In the new book Debating Immigration, I criticized the Congressional Black Caucus for its failure to take a leadership role in reforming the nation’s immigration laws. A perusal of the CBC’s Web site and press releases during the 109th Congress revealed that the issue was not listed among its legislative priorities, nor had the organization, traditionally concerned with jobs and education, acknowledged the negative impact that high immigration rates has had and is continuing to have on members’ districts.
When the CBC finally addressed the issue in the 110th Congress, its official position placed the organization firmly in favor of amnesty for millions of illegal immigrants and for a guest worker program that would bring in even more immigrants to compete with Blacks and other low-wage, low-skill workers for housing, health care, education, employment opportunities and goods and services.
We need only focus on unemployment to get an idea of how Blacks and other groups are adversely affected by high levels of immigration. Consider that Black unemployment rates are usually double the rate of Whites and are higher than the rates of Hispanics. For example, in April 2007, the national unemployment rate was 4.5 percent. The Black unemployment rate was 8.2 percent, with the rate for Black males at 9.7 percent. The rate for Hispanics was 5.4 percent. Moreover, the Bureau of Labor statistics has forecast that in the next seven years the Hispanic labor force will be 6.3 million workers greater than the Black work force. By 2014, the Black work force will lag behind Hispanics, Asians and White non-Hispanics in labor force participation.
Employed African-Americans include a disproportionate percentage of high school dropouts and graduates who compete directly with legal and illegal immigrants for low-wage, low-skill jobs. Immigrants arriving since 1990 have increased the supply of labor by 25 percent for the kinds of jobs traditionally taken by poorly educated Americans. Using data from 2000-2004, Steven Camarota of the Center for Immigration Studies has found that while immigrant workers constituted 15 percent of the U.S. labor force, they were a whopping 40 percent of workers without high school diplomas. Only 12 percent had greater than a high school diploma.
The greatest competition for low-skill jobs is now occurring among people at the margins of society, a multiracial group that includes poorly educated Blacks, Whites and Hispanics. It is no wonder members of the working-class are the ones most upset about high levels of immigration.
Whether the topic is education, poverty, housing, health care or unemployment, Blacks remain clustered at the bottom of the ladder in a most desperate situation. Therefore, their need for representation in Congress is on-going — the more vigorous, the better.
The CBC has not been an effective voice on unemployment and related issues such as immigration. It was U.S. Senator Chuck Schumer, D-N.Y., who chaired the Senate committee that held hearings on Black male unemployment in spring of 2007. James Wright, a journalist writing for Afro-American News, reported that U.S. Senator Barack Obama, D-Ill., chose not to sit on Schumer’s committee. At the time that Wright’s newspaper went to press, no CBC representatives were seated on the bicameral committee of House and Senate members.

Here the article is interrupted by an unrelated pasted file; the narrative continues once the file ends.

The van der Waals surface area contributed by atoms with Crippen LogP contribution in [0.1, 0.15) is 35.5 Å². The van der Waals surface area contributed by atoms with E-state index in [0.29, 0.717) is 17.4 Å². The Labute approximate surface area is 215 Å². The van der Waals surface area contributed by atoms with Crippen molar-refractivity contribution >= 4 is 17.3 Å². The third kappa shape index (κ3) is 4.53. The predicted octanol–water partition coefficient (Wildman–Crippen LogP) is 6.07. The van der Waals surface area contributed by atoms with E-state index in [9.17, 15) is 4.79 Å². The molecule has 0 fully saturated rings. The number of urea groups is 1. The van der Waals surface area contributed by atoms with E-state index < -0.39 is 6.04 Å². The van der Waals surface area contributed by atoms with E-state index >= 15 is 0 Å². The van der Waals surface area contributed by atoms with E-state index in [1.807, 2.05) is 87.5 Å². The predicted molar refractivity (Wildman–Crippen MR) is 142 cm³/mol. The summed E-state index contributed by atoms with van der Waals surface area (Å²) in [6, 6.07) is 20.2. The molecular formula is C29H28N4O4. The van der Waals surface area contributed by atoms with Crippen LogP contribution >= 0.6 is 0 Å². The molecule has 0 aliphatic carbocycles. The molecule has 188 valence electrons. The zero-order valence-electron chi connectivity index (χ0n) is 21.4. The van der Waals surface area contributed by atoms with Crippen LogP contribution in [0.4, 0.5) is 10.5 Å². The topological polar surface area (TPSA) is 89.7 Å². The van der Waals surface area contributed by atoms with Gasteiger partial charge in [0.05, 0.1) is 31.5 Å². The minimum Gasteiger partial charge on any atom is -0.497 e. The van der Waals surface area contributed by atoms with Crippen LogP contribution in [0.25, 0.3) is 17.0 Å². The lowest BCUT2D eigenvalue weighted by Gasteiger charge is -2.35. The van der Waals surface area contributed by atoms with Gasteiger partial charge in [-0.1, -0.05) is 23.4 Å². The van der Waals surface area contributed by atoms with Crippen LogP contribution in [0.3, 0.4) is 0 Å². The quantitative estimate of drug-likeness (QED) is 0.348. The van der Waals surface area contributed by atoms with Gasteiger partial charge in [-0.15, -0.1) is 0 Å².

African-Americans should expect and demand more from the CBC, because its members have chosen to organize as a racial caucus. By doing so, CBC members have placed upon themselves the obligation to represent the interests of the millions of Black constituents who have faithfully and repeatedly sent them to Washington. Instead, CBC members have ignored social science studies, congressional testimony and census data documenting the harm that high levels of immigration has had and is continuing to have on low-wage, low-skill workers. Intervention is needed. Blacks and their allies should hold CBC members and other Democrats accountable for failing to represent the interests of their constituents.
The interests of American citizens should trump any obligations to illegal immigrants who have willfully broken the nation’s laws and demanded rights and privileges not guaranteed by the U.S. Constitution. Often, these immigrants show open hostility and disdain for African-Americans, the very group whose civil rights movement have and continues to benefit them enormously.
CBC members should be expected to bring more to their districts than descriptive representation and loud rhetoric about race and rights. Effectively representing their constituents should trump symbolism and the Caucus’s tendency to pursue abstract rights for imagined coalitional partners. If the CBC is to fulfill its goals and obligations to America, it must be actively involved in shaping immigration legislation to take into consideration the needs of the most vulnerable Americans.
— Dr. Carol M. Swain, a professor of political science and law at Vanderbilt University, is the editor of Debating Immigration (Cambridge University Press, 2007).
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